Staff Photo by Patrick Smith A woman leaves the new Morgan County Correctional Complex after a tour on Friday. The facility will have around 2,400 beds and about 500 security personnel once fully operational.
WARTBURG, Tenn. — Inmates at the newly renovated Morgan County Correctional Complex now can choose where they stay.
“If they make bad choices, they go out back,” said George Little, commissioner of the Tennessee Department of Correction, gesturing over his shoulder to the prison’s just-completed maximum-security building.
“If they make better choices, they can go over there,” he said, pointing at the revamped medium- and minimum-security sections of the prison, a $182 million expansion project begun in 2005.
With the new building and modifications to older ones, the prison expanded its capacity by 40 percent.
On Friday afternoon, more than 200 staff, friends and family members attended an open house and tour of the unoccupied prison buildings.
Morgan County prison opened in 1980 and housed mostly medium- or minimum-security inmates. Just 10 miles away sits the well-known Brushy Mountain Correctional Complex, which housed maximum-security inmates.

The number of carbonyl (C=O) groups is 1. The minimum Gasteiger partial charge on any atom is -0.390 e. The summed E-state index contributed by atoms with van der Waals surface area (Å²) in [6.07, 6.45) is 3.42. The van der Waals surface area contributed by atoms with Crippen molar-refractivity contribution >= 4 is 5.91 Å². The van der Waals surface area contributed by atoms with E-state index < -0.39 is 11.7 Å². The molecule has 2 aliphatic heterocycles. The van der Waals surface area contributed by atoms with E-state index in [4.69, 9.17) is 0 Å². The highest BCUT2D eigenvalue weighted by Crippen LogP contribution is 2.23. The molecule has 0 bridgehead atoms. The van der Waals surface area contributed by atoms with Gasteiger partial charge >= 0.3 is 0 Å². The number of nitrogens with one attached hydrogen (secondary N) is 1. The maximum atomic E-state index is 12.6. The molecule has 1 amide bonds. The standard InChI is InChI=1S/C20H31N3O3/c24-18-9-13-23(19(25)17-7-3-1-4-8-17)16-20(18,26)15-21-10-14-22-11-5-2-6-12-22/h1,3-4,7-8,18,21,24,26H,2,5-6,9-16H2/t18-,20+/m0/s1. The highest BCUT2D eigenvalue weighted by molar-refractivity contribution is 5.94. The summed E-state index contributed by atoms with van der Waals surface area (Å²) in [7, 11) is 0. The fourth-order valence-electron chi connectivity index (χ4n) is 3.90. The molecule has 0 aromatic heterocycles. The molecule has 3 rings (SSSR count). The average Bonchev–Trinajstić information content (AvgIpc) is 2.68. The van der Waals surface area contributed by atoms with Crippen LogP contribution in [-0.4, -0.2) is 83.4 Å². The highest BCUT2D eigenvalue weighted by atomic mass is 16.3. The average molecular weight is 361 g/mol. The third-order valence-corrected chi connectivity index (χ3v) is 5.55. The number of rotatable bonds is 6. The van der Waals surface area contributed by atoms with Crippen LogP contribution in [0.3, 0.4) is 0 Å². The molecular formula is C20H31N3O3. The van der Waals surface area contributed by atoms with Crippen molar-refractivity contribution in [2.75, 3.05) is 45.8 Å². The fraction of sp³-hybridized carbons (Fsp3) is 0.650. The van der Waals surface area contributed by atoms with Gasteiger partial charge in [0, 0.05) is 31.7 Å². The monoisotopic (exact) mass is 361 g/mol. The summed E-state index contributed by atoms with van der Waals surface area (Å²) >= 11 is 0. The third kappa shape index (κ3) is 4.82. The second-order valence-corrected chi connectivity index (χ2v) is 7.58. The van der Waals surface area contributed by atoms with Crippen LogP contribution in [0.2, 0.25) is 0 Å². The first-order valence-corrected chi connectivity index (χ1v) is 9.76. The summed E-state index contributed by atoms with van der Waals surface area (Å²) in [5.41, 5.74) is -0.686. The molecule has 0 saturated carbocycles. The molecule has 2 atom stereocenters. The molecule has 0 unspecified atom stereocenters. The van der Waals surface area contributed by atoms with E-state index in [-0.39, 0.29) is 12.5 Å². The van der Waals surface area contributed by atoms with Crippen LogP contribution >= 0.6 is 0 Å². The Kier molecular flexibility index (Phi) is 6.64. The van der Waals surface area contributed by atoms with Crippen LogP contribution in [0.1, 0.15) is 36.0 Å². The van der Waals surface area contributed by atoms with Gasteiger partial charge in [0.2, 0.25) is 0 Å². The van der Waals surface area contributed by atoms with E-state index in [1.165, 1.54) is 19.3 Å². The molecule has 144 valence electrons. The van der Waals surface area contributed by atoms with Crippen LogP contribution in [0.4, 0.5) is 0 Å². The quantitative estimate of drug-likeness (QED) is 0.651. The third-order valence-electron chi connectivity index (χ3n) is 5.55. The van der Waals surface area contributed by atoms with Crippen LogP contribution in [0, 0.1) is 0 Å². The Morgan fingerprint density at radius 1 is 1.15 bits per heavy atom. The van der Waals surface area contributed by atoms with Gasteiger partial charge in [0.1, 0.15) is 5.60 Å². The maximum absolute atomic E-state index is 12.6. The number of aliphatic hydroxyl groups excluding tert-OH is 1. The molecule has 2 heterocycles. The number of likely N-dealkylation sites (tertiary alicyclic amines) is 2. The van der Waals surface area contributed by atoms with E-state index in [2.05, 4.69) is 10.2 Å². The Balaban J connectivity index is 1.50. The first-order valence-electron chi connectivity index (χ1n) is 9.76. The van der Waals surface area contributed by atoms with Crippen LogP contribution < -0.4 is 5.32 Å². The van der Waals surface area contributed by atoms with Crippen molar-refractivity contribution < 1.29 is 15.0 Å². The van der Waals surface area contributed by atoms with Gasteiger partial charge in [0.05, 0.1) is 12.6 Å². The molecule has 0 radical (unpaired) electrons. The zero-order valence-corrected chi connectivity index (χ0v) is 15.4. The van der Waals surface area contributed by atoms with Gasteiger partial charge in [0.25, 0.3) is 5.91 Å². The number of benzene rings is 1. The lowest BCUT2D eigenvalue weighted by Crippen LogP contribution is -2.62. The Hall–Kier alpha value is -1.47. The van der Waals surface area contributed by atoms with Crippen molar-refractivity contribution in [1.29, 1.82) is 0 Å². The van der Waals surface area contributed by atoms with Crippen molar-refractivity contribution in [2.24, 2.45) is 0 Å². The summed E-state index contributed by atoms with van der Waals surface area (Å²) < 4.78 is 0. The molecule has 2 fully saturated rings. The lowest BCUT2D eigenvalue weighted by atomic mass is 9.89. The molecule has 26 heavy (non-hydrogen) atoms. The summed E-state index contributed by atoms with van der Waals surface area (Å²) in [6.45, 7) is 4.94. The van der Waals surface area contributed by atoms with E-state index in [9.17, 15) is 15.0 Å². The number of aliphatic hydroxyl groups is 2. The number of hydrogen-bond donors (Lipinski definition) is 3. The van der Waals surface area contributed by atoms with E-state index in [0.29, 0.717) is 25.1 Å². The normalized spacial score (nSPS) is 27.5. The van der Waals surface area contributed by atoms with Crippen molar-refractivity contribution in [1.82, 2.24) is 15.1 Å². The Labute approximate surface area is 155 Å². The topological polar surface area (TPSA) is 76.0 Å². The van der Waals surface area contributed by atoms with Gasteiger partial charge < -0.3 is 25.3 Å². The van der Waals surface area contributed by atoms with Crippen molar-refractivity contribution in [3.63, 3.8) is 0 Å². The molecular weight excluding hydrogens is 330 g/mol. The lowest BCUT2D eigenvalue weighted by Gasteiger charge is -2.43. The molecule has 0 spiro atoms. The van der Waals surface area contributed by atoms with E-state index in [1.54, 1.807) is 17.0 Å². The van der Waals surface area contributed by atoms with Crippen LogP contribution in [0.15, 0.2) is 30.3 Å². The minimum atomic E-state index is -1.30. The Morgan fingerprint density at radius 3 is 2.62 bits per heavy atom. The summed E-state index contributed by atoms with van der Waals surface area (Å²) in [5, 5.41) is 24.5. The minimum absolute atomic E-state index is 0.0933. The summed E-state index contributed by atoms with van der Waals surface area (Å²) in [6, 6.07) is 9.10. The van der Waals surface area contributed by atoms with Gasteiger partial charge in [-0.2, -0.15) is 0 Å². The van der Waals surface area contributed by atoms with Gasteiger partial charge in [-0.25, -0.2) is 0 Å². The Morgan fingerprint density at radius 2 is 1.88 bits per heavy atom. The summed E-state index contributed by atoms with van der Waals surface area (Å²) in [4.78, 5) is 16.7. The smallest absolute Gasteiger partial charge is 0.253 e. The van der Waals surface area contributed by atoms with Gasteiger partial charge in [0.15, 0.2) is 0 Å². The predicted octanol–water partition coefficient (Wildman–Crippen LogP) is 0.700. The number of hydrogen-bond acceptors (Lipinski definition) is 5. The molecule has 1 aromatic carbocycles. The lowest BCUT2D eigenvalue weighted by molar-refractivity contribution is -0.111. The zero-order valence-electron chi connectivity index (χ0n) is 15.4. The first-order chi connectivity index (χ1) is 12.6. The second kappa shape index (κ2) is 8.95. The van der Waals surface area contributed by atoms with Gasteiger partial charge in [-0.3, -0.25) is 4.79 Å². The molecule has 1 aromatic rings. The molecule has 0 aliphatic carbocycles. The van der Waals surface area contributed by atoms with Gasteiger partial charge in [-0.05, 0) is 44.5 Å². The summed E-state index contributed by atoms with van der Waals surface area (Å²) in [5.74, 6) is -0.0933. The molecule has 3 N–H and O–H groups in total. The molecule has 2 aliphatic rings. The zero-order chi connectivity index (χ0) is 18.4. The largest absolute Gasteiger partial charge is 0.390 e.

Built in 1896, Brushy Mountain inmates built the prison themselves from locally quarried limestone and timber cut from hillside forests. The prison was the second built in Tennessee and is the state’s oldest operating prison.
Inmates and staff will transfer from Brushy Mountain to Morgan County before the end of the year, Brushy Mountain Warden Jim Worthington said.
Along with housing its own inmates, Morgan County now will be the classification center for all of East Tennessee, which officials hope will speed up the process of getting prisoners out of county jails and into the state prison system, relieving overcrowding on the county level.
Video: Morgan County Correctional Complex opensWatch as people tour the new Morgan County Correctional Complex during the grand opening ceremony for the facility. Once fully operational the complex will have around 2,400 beds and about 500 security personnel.
Todd South covers courts, poverty, technology, military and veterans for the Times Free Press. He has worked at the paper since 2008 and previously covered crime and safety in Southeast Tennessee and North Georgia. Todd’s hometown is Dodge City, Kan. He served five years in the U.S. Marine Corps and deployed to Iraq before returning to school for his journalism degree from the University of Georgia. Todd previously worked at the Anniston (Ala.) Star. Contact ...